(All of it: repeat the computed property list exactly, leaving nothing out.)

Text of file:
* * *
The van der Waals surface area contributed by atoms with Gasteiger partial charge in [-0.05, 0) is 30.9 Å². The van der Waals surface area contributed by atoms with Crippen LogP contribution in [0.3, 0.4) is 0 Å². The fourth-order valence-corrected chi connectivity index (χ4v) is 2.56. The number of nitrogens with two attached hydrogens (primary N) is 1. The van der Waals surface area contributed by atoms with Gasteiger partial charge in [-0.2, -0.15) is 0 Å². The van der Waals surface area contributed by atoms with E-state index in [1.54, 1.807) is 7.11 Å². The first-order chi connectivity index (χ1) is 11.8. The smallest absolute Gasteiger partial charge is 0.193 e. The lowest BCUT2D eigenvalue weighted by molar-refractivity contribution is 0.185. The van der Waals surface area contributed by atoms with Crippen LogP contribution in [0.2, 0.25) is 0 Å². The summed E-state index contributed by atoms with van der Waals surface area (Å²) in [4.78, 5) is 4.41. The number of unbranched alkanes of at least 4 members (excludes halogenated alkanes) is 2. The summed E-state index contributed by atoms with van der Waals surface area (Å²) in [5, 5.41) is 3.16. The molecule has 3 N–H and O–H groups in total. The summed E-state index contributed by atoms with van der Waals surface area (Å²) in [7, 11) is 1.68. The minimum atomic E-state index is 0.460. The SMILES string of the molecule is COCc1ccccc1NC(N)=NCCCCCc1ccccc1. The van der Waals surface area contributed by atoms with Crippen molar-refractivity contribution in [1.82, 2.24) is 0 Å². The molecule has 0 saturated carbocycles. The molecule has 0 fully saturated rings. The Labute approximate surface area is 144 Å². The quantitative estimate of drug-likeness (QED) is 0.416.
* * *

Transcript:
The van der Waals surface area contributed by atoms with Gasteiger partial charge in [-0.05, 0) is 30.9 Å². The van der Waals surface area contributed by atoms with Crippen LogP contribution in [0.3, 0.4) is 0 Å². The fourth-order valence-corrected chi connectivity index (χ4v) is 2.56. The number of nitrogens with two attached hydrogens (primary N) is 1. The van der Waals surface area contributed by atoms with Gasteiger partial charge in [-0.2, -0.15) is 0 Å². The van der Waals surface area contributed by atoms with E-state index in [1.54, 1.807) is 7.11 Å². The first-order chi connectivity index (χ1) is 11.8. The smallest absolute Gasteiger partial charge is 0.193 e. The lowest BCUT2D eigenvalue weighted by molar-refractivity contribution is 0.185. The van der Waals surface area contributed by atoms with Crippen LogP contribution in [0.2, 0.25) is 0 Å². The summed E-state index contributed by atoms with van der Waals surface area (Å²) in [4.78, 5) is 4.41. The number of unbranched alkanes of at least 4 members (excludes halogenated alkanes) is 2. The summed E-state index contributed by atoms with van der Waals surface area (Å²) in [5, 5.41) is 3.16. The molecule has 3 N–H and O–H groups in total. The summed E-state index contributed by atoms with van der Waals surface area (Å²) in [7, 11) is 1.68. The minimum atomic E-state index is 0.460. The SMILES string of the molecule is COCc1ccccc1NC(N)=NCCCCCc1ccccc1. The van der Waals surface area contributed by atoms with Crippen molar-refractivity contribution in [1.82, 2.24) is 0 Å². The molecule has 0 saturated carbocycles. The molecule has 0 fully saturated rings. The Labute approximate surface area is 144 Å². The quantitative estimate of drug-likeness (QED) is 0.416.